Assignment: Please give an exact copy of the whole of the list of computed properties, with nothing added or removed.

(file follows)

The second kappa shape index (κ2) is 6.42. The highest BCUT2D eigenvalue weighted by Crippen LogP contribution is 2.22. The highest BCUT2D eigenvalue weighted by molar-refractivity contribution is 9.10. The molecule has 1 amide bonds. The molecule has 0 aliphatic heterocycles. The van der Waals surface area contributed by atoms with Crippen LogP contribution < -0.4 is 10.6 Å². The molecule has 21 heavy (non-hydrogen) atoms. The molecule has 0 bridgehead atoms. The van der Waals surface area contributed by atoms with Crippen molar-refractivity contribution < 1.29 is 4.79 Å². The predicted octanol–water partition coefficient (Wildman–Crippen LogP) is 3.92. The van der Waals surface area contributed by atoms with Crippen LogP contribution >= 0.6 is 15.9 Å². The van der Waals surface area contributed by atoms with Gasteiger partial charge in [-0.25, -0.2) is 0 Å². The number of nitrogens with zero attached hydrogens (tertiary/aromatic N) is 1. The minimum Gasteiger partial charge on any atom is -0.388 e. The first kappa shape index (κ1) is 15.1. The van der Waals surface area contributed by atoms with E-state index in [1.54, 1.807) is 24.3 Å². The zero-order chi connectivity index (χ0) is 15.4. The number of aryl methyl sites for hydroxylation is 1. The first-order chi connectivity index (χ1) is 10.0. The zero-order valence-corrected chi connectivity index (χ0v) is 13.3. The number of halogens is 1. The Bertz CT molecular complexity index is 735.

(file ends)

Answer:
The second kappa shape index (κ2) is 6.42. The highest BCUT2D eigenvalue weighted by Crippen LogP contribution is 2.22. The highest BCUT2D eigenvalue weighted by molar-refractivity contribution is 9.10. The molecule has 1 amide bonds. The molecule has 0 aliphatic heterocycles. The van der Waals surface area contributed by atoms with Crippen LogP contribution < -0.4 is 10.6 Å². The molecule has 21 heavy (non-hydrogen) atoms. The molecule has 0 bridgehead atoms. The van der Waals surface area contributed by atoms with Crippen molar-refractivity contribution < 1.29 is 4.79 Å². The predicted octanol–water partition coefficient (Wildman–Crippen LogP) is 3.92. The van der Waals surface area contributed by atoms with Crippen LogP contribution >= 0.6 is 15.9 Å². The van der Waals surface area contributed by atoms with Gasteiger partial charge in [-0.25, -0.2) is 0 Å². The number of nitrogens with zero attached hydrogens (tertiary/aromatic N) is 1. The minimum Gasteiger partial charge on any atom is -0.388 e. The first kappa shape index (κ1) is 15.1. The van der Waals surface area contributed by atoms with E-state index in [1.54, 1.807) is 24.3 Å². The zero-order chi connectivity index (χ0) is 15.4. The number of aryl methyl sites for hydroxylation is 1. The first-order chi connectivity index (χ1) is 10.0. The zero-order valence-corrected chi connectivity index (χ0v) is 13.3. The number of halogens is 1. The Bertz CT molecular complexity index is 735.